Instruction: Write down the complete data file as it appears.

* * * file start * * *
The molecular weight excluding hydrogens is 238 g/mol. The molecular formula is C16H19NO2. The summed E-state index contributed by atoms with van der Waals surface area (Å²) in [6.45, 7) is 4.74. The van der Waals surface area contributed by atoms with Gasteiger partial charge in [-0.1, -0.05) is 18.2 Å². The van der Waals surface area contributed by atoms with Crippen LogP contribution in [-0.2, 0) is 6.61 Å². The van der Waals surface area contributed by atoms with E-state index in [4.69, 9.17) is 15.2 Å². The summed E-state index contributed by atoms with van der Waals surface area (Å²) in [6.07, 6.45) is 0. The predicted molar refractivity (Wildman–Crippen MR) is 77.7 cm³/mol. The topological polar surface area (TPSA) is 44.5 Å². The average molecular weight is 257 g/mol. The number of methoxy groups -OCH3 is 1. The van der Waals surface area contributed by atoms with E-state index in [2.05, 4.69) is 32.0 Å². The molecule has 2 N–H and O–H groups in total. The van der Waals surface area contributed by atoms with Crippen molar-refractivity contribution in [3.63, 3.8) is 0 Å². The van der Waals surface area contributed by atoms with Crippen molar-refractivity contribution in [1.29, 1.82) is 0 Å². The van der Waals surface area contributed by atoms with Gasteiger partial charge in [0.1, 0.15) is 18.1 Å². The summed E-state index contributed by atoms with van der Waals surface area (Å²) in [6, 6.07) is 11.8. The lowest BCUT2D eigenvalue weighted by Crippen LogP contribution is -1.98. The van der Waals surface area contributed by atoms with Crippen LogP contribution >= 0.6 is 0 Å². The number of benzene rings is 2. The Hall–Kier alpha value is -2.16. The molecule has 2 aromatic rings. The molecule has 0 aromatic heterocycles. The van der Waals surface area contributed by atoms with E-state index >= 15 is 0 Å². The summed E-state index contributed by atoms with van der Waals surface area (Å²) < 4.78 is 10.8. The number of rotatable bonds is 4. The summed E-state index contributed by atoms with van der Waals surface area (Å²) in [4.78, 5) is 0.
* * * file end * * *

The molecular weight excluding hydrogens is 238 g/mol. The molecular formula is C16H19NO2. The summed E-state index contributed by atoms with van der Waals surface area (Å²) in [6.45, 7) is 4.74. The van der Waals surface area contributed by atoms with Gasteiger partial charge in [-0.1, -0.05) is 18.2 Å². The van der Waals surface area contributed by atoms with Crippen LogP contribution in [-0.2, 0) is 6.61 Å². The van der Waals surface area contributed by atoms with E-state index in [4.69, 9.17) is 15.2 Å². The summed E-state index contributed by atoms with van der Waals surface area (Å²) in [6.07, 6.45) is 0. The predicted molar refractivity (Wildman–Crippen MR) is 77.7 cm³/mol. The topological polar surface area (TPSA) is 44.5 Å². The average molecular weight is 257 g/mol. The number of methoxy groups -OCH3 is 1. The van der Waals surface area contributed by atoms with E-state index in [2.05, 4.69) is 32.0 Å². The molecule has 2 N–H and O–H groups in total. The van der Waals surface area contributed by atoms with Crippen molar-refractivity contribution in [3.63, 3.8) is 0 Å². The van der Waals surface area contributed by atoms with Crippen molar-refractivity contribution in [1.29, 1.82) is 0 Å². The van der Waals surface area contributed by atoms with Gasteiger partial charge in [0.1, 0.15) is 18.1 Å². The summed E-state index contributed by atoms with van der Waals surface area (Å²) in [6, 6.07) is 11.8. The lowest BCUT2D eigenvalue weighted by Crippen LogP contribution is -1.98. The van der Waals surface area contributed by atoms with Crippen LogP contribution >= 0.6 is 0 Å². The number of benzene rings is 2. The Hall–Kier alpha value is -2.16. The molecule has 2 aromatic rings. The molecule has 0 aromatic heterocycles. The van der Waals surface area contributed by atoms with E-state index >= 15 is 0 Å². The summed E-state index contributed by atoms with van der Waals surface area (Å²) < 4.78 is 10.8. The number of rotatable bonds is 4. The summed E-state index contributed by atoms with van der Waals surface area (Å²) in [4.78, 5) is 0.